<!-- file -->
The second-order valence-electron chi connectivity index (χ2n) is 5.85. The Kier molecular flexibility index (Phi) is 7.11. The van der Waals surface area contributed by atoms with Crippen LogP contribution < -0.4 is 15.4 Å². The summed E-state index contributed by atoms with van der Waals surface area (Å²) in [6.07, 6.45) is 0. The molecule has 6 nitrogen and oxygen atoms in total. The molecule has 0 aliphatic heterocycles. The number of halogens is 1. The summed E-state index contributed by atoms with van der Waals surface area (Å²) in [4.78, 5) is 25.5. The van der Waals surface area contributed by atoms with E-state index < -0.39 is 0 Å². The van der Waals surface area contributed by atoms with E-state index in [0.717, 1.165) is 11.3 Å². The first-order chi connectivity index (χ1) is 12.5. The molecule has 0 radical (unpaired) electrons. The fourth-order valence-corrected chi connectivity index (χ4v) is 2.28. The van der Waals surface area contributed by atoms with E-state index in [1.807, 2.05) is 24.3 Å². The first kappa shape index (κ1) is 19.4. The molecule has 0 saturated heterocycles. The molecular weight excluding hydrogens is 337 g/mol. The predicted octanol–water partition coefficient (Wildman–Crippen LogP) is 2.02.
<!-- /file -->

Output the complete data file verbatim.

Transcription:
The second-order valence-electron chi connectivity index (χ2n) is 5.85. The Kier molecular flexibility index (Phi) is 7.11. The van der Waals surface area contributed by atoms with Crippen LogP contribution < -0.4 is 15.4 Å². The summed E-state index contributed by atoms with van der Waals surface area (Å²) in [6.07, 6.45) is 0. The molecule has 6 nitrogen and oxygen atoms in total. The molecule has 0 aliphatic heterocycles. The number of halogens is 1. The summed E-state index contributed by atoms with van der Waals surface area (Å²) in [4.78, 5) is 25.5. The van der Waals surface area contributed by atoms with E-state index < -0.39 is 0 Å². The van der Waals surface area contributed by atoms with E-state index in [0.717, 1.165) is 11.3 Å². The first-order chi connectivity index (χ1) is 12.5. The molecule has 0 radical (unpaired) electrons. The fourth-order valence-corrected chi connectivity index (χ4v) is 2.28. The van der Waals surface area contributed by atoms with E-state index in [1.807, 2.05) is 24.3 Å². The first kappa shape index (κ1) is 19.4. The molecule has 0 saturated heterocycles. The molecular weight excluding hydrogens is 337 g/mol. The predicted octanol–water partition coefficient (Wildman–Crippen LogP) is 2.02.